What to Expect at the Digital Packaging Summit
Now in its third year, the Digital Packaging Summit has emerged as the industry’s premier event to connect converters and suppliers for in-depth conversations surrounding the latest in digital technology. The event’s unique format brings leading package printing executives who are serious about exploring digital technology together for three days of educational sessions, case study presentations from vendors, and one-on-one meetings with the top digital printing suppliers to discuss solutions that are right for their businesses.
The 2017 Digital Packaging Summit, which will be held from Oct. 23-25 in Ponte Vedra Beach, Fla., will feature two new co-chairs. Jennifer Dochstader and David Walsh, co-founders of LPC, Inc., an Austin, Texas-based market research and technical PR firm specializing in the packaging industry, will lead the conference and present some of their latest findings.
packagePRINTING: What do you think is the importance of an event like the Digital Packaging Summit to the industry?
Jennifer Dochstader: When it comes to suppliers and converters looking for detailed information about digitally printed packaging, whether it’s data on benchmarking, market trending, historical growth data, or projected adoption rates, there’s next to nothing in public domain.
As a result, there’s an absolute requirement to have an event solely focused on digital within printed packaging, where you not only have the primary suppliers there but an audience full of converters across packaging subsectors and then, on stage, presenters and true industry experts in digital.
David Walsh: When Jennifer and I first started talking about taking part in this and chairing it, the thing that got me most excited was the limited amount of people. This event will have a different level of focus and energy about it, as a direct result of the unusual, if not unique setup; an exclusive group of specifically invited participants.
pP: Since the Digital Packaging Summit debuted in 2015, there have been some major developments in digital technology. What have been some of the key aspects to digital’s evolution?
JD: We’re seeing digital positioned to viably capture conventional market share. 2014 was the first year digital label narrow web presses outsold conventional and now the installation of digital is outpacing conventional. Over the past three years we have really seen movement into some of these run sizes that were once the domain of conventional with a wider, faster press.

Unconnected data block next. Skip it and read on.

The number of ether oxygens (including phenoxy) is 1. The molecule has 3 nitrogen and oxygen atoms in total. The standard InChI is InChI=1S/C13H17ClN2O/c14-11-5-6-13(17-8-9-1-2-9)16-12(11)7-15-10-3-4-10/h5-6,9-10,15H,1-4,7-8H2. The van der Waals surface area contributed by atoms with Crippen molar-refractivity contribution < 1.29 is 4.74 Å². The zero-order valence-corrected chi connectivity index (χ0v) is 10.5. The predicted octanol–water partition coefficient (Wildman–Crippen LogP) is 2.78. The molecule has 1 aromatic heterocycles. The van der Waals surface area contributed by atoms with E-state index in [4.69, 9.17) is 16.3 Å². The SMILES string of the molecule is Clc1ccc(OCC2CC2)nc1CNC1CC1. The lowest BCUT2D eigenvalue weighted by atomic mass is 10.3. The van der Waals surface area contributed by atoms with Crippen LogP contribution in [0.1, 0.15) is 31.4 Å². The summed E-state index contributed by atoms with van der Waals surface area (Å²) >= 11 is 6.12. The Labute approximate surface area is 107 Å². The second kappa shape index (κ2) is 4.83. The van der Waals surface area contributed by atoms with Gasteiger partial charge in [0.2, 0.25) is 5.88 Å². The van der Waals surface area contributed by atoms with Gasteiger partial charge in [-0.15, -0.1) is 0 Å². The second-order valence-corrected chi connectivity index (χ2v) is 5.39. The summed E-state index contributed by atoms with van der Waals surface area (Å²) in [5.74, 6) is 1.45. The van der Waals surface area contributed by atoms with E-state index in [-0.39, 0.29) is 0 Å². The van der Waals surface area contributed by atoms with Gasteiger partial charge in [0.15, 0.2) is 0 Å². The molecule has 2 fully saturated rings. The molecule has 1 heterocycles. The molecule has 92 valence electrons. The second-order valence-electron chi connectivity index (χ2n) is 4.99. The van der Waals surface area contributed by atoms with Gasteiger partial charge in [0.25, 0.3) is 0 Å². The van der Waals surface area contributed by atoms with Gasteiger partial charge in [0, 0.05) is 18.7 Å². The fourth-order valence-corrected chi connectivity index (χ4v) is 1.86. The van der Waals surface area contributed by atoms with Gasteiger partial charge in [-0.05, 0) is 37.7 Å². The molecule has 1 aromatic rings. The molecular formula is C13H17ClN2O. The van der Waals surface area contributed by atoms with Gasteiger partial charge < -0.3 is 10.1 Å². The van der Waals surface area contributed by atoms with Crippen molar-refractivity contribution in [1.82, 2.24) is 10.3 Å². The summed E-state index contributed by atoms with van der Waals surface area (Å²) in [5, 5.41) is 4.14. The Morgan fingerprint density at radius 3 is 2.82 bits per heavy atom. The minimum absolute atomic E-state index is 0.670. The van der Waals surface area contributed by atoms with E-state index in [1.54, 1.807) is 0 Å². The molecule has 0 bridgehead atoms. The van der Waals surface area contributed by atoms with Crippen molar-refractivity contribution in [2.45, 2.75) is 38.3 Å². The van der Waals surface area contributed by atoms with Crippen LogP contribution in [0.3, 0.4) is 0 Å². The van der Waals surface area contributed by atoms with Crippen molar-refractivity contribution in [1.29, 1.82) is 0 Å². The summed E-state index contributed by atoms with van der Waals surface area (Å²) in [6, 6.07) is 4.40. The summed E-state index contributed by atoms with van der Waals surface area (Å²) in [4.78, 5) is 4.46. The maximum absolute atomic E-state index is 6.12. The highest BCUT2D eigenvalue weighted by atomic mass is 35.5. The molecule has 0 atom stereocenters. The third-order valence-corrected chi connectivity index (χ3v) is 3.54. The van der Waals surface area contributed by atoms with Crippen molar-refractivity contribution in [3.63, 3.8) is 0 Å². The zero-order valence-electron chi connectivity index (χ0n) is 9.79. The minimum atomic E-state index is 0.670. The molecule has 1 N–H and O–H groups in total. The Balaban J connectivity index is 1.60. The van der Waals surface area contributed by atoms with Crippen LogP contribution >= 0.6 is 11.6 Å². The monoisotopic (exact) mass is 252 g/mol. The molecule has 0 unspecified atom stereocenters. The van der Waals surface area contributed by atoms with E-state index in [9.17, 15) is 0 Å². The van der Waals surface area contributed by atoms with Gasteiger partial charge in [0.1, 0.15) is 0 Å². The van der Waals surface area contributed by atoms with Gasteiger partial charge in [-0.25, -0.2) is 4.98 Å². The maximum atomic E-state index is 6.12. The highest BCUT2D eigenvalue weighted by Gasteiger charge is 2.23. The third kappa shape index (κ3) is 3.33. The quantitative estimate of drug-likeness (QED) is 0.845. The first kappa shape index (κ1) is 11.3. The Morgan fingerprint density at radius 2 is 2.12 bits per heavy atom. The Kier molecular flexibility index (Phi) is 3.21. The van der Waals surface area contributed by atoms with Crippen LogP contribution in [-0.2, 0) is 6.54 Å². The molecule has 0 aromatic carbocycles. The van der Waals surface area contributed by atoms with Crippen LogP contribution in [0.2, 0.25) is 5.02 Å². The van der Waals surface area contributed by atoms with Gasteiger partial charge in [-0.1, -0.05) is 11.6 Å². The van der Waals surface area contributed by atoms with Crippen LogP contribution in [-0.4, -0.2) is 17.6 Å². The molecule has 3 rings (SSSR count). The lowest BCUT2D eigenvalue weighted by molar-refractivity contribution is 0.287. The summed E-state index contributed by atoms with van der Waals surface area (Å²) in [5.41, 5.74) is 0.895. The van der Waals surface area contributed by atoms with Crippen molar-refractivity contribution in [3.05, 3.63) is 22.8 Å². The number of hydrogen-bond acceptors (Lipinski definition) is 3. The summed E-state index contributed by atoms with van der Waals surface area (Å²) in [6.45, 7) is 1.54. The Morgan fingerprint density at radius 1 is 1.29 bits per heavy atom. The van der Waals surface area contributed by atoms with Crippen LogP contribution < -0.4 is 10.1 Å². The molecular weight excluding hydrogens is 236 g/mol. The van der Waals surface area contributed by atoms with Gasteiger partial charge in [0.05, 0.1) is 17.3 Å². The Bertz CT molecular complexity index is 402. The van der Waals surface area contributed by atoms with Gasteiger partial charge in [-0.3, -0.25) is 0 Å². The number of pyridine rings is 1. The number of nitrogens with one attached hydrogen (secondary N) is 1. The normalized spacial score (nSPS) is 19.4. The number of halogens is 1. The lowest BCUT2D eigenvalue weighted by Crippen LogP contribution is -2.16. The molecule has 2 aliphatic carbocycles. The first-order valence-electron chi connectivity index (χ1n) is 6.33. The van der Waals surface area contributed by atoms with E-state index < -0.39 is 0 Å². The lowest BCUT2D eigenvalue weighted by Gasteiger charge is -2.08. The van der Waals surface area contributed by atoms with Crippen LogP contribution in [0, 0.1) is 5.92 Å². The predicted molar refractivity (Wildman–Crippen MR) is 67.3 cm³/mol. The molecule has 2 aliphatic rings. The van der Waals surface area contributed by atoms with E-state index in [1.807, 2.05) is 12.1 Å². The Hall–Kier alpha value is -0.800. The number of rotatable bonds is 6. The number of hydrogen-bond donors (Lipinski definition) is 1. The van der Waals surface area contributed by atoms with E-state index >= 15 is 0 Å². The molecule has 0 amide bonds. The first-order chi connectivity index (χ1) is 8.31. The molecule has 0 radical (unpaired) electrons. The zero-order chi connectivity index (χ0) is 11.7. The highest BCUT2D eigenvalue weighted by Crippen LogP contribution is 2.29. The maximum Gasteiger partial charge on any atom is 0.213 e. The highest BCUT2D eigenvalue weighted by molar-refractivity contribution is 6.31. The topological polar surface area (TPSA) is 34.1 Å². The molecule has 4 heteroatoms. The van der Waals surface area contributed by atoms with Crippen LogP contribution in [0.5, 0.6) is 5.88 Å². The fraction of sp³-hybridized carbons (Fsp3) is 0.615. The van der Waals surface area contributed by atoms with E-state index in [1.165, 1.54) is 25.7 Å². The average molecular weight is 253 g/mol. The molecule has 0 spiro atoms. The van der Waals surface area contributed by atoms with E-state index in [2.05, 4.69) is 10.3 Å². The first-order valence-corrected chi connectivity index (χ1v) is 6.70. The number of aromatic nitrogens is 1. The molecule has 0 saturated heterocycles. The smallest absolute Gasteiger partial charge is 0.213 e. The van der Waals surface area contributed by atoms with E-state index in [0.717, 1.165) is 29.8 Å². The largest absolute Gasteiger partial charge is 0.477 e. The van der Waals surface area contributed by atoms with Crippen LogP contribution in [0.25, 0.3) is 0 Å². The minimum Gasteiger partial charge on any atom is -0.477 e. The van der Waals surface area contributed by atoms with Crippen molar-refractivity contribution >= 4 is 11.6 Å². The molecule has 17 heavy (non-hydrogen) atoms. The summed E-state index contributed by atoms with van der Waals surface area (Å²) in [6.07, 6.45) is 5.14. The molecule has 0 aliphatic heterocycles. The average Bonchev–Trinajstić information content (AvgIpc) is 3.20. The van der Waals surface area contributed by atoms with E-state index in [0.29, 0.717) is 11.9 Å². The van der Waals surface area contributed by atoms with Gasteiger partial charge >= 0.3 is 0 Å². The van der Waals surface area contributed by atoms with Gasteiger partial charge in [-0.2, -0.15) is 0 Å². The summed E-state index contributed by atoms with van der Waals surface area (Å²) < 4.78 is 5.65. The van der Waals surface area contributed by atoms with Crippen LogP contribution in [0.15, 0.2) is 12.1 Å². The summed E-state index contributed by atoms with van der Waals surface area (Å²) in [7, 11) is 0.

DW: Since 2014, a lot of significant players who weren’t early adopters have felt the need to get off the fence. Three years ago some of these folks were saying, “I don’t know if I’m even going to buy a digital press,” but now of course they have.
pP: For the first time, this year’s event has expanded beyond labels and folding cartons and will now include content for corrugated converters. What are the opportunities for corrugated converters?
DW: While their business is different in some aspects, most of those we have dealt with share the same traits converters do everywhere; they’re entrepreneurial businessmen facing similar pressures. It’s an interesting opportunity if you’re in corrugated to learn from the guys who have jumped into digital in the other sectors.
JD: Graphics are becoming increasingly complex for corrugated and they’re having to strategize if they want to do that with a corrugated flexo press, or what the advantages are that a digital press could offer. This is the only event of its kind that I know about that speaks to the corrugated industry.
pP: Another of the Summit’s goals is to help package printers better market digital capabilities to brand owners. What is the importance of helping them develop this connection?
JD: It’s more important than ever before that converters successfully and effectively communicate their specialization. For decades, the label-converting industry has been one of generalists — companies willing to be all things to all clients and serving a wide range of end-use sectors. Today, label converters are becoming more specialized. Some of these companies are serving three or four primary end-use sectors and this is advantageous when it comes to positioning their company in front of customers and prospects.
You find those areas you specialize in and digital is the perfect opportunity to do that. Once you have that digital press on your production floor, you become a ‘digital specialist’ and can position your company that way. An expert at high quality, shortest turnaround production for the smallest job sizes.
DW: When we start working with our converter clients the first thing we ask them is what they specialize in.
There’s still this notion that they need to be everything to everyone, but they’re realizing there are marketing and positioning gains to be made another way.
pP: Part of the value of the Digital Packaging Summit is in how it differs from other conferences. What do you see as the key benefits to the event’s format?
JD: The busiest booths at trade shows are the digital press suppliers’ booths. We’re breaking right through that. You can have discussions with whomever you want, ask them whatever you want and they develop case studies relevant to you.
DW: If I were going to buy a digital press the one event I would want to attend to understand the real-world challenges and opportunities associated with my investment would be this one. There’s nothing else like it.